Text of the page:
No More BS – Setting Solid Boundaries At Work
> We say “Yes” often to be liked and feel capable but it spreads us too thin
You’re working late - again.
This isn’t even your effing responsibility!
You said yes to helping out with the monthly report but it’s really got nothing to do with your role.
You thought it’d just be plugging a few numbers into an excel sheet once a week. Now, they’re asking for help like every freakin’ day.
Everyone throws extra work your way just because they know you’ll never say no. You’re like the go-to person at 4:45pm when something needs to get done and everyone else is halfway out the door.
Arrgh, you feel so annoyed not sticking up for yourself but hate confrontation and want people to like you.
You thought going the extra mile would help your boss notice your work but that totally hasn’t happened. He leaves at 5pm too!
So once again, you’re the sucker working late and behind on everything.
Ugh, we’ve been through this many more times than we would like to admit. We’ve been a yes person at work many times, when what we really wanted to say was, "Nope. Not my job. See ya later."
We feel stretched way too thin, run on an exhausting treadmill of to-dos (mostly crap for other people) and always feel behind the eight-ball.
Thankfully, there’s a simple answer to this problem.
It’s getting really good at saying no and setting clear boundaries at work.
This might sound like a big deal if you’re used to saying yes all the time, but with the tips in our article, it doesn’t have to be scary.
Plus, it’s totally worth any initial discomfort to push back on others and see your productivity soar and stress levels reduce in the long run. It’s a double bonus!
Why We Say Yes So Often
Saying yes is such a positive thing for progress and adventure.
Yes, let’s go sky-diving.
Yes, let’s eat that weird thing.
Yes, let’s have another drink.
Why do we say it so often? And what’s the reasoning behind it?
1) We Want To Be Liked
Being liked by others is a core fundamental emotional need. It cuts through everything else, especially when we’re new to a group or place.
Think back to your elementary or high school years. Remember, how immensely important it was that you were liked?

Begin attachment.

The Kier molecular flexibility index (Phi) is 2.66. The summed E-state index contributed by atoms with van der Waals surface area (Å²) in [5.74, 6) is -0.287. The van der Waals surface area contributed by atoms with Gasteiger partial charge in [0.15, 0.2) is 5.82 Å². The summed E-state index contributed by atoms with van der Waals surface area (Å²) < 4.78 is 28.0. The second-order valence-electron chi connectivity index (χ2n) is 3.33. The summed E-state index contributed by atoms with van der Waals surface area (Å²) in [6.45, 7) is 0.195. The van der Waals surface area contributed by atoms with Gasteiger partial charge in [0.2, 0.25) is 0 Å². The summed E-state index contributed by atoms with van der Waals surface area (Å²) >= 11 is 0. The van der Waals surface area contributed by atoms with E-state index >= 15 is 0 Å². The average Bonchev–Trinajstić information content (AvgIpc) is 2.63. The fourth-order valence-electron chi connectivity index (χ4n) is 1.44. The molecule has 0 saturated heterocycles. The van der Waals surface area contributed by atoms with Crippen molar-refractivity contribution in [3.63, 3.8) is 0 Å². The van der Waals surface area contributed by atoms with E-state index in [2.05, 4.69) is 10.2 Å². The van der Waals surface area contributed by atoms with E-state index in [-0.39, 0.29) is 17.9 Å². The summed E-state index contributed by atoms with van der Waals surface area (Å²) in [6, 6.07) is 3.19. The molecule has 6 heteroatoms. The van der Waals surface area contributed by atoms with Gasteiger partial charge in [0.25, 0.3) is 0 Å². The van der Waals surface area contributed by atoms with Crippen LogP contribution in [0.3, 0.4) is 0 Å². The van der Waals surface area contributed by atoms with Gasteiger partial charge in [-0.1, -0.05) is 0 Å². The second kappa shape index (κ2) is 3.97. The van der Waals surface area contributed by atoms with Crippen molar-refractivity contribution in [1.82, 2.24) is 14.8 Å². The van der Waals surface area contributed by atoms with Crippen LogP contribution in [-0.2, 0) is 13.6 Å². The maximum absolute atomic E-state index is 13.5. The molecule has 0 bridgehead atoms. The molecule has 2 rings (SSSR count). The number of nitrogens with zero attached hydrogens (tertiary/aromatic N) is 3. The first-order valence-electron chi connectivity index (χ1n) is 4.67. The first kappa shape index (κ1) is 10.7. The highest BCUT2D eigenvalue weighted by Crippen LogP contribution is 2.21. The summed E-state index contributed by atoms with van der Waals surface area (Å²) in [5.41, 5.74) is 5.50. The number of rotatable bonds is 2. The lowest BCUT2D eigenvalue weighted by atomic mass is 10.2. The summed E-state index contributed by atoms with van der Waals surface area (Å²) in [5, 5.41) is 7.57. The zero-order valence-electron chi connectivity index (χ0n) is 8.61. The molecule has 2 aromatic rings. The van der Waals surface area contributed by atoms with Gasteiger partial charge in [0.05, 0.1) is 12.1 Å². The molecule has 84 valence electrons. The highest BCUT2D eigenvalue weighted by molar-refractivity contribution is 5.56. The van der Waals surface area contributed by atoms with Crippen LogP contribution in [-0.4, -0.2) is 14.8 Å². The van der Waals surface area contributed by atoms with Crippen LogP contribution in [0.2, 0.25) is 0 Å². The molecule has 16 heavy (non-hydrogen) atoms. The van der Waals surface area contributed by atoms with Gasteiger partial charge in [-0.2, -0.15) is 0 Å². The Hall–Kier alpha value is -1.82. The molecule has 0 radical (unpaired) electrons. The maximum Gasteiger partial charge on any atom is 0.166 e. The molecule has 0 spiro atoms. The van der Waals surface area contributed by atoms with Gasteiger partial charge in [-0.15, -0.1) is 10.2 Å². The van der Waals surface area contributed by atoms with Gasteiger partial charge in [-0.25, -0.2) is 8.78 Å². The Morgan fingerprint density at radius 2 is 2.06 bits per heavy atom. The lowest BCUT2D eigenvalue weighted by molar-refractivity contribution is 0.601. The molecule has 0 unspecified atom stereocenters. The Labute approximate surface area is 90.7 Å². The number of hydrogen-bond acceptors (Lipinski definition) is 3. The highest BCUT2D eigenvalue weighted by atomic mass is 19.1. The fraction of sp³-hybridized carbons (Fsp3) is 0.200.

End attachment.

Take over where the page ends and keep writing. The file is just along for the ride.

Your life depended upon belonging to a social group. If not, life as you knew it, was over.
And for many of us, this carried over into our adult lives to varying degrees.
So, many times we say yes when we really want to say no just because we want to be liked.
We want to be a team player that everyone can count on and get praise for doing a great job.
Most of us definitely don’t want colleagues complaining behind our backs saying we’re slacking off and not pulling our weight. Or, even worse, thinking we’re an uncooperative bitch or asshole.
So, we all want to be liked at the office - getting “thumbs-up” in the real world.
Likeability can also help us bag a promotion, even trumping skill in some cases. It makes sense then that the desire to be liked is a big driver in the workplace.
But going over-the-top and saying yes to anything and everything will actually result in a poorer workplace performance and a whole lot of stress.
2) We Underestimate What We’re Getting Into
How many times have you agreed to something and then, quickly find out that you’re waaay in over your head?
How often do tasks take much longer than you expected?
This is known as the planning fallacy. It’s the prediction phenomenon where we underestimate the time it will take to complete something despite knowing that previous tasks have usually taken longer than planned.
The customer support team asked if you can help out with updating their call list during their busy times.